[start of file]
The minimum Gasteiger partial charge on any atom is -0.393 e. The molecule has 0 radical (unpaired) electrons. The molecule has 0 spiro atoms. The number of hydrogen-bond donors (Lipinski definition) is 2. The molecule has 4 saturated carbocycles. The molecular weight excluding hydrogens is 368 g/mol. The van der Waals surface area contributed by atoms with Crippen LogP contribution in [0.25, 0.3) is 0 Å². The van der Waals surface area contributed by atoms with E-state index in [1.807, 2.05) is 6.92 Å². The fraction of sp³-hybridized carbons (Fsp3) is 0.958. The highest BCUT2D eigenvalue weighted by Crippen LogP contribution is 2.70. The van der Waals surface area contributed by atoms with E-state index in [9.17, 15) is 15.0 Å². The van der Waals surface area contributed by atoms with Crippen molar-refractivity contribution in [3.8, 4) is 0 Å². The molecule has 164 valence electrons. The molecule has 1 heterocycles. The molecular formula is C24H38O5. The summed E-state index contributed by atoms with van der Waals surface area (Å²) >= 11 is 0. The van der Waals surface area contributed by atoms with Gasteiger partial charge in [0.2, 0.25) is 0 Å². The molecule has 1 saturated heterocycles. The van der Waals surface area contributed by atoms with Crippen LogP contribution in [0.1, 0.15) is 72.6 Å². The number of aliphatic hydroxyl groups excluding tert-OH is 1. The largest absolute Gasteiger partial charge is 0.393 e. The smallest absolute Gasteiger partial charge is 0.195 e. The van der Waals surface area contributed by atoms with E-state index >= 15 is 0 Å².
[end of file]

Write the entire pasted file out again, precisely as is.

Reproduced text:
The minimum Gasteiger partial charge on any atom is -0.393 e. The molecule has 0 radical (unpaired) electrons. The molecule has 0 spiro atoms. The number of hydrogen-bond donors (Lipinski definition) is 2. The molecule has 4 saturated carbocycles. The molecular weight excluding hydrogens is 368 g/mol. The van der Waals surface area contributed by atoms with Crippen LogP contribution in [0.25, 0.3) is 0 Å². The van der Waals surface area contributed by atoms with E-state index in [1.807, 2.05) is 6.92 Å². The fraction of sp³-hybridized carbons (Fsp3) is 0.958. The highest BCUT2D eigenvalue weighted by Crippen LogP contribution is 2.70. The van der Waals surface area contributed by atoms with E-state index in [9.17, 15) is 15.0 Å². The van der Waals surface area contributed by atoms with Crippen molar-refractivity contribution in [3.8, 4) is 0 Å². The molecule has 164 valence electrons. The molecule has 1 heterocycles. The molecular formula is C24H38O5. The summed E-state index contributed by atoms with van der Waals surface area (Å²) >= 11 is 0. The van der Waals surface area contributed by atoms with Gasteiger partial charge in [0.2, 0.25) is 0 Å². The molecule has 1 saturated heterocycles. The van der Waals surface area contributed by atoms with Crippen LogP contribution in [0.1, 0.15) is 72.6 Å². The number of aliphatic hydroxyl groups excluding tert-OH is 1. The largest absolute Gasteiger partial charge is 0.393 e. The smallest absolute Gasteiger partial charge is 0.195 e. The van der Waals surface area contributed by atoms with E-state index >= 15 is 0 Å².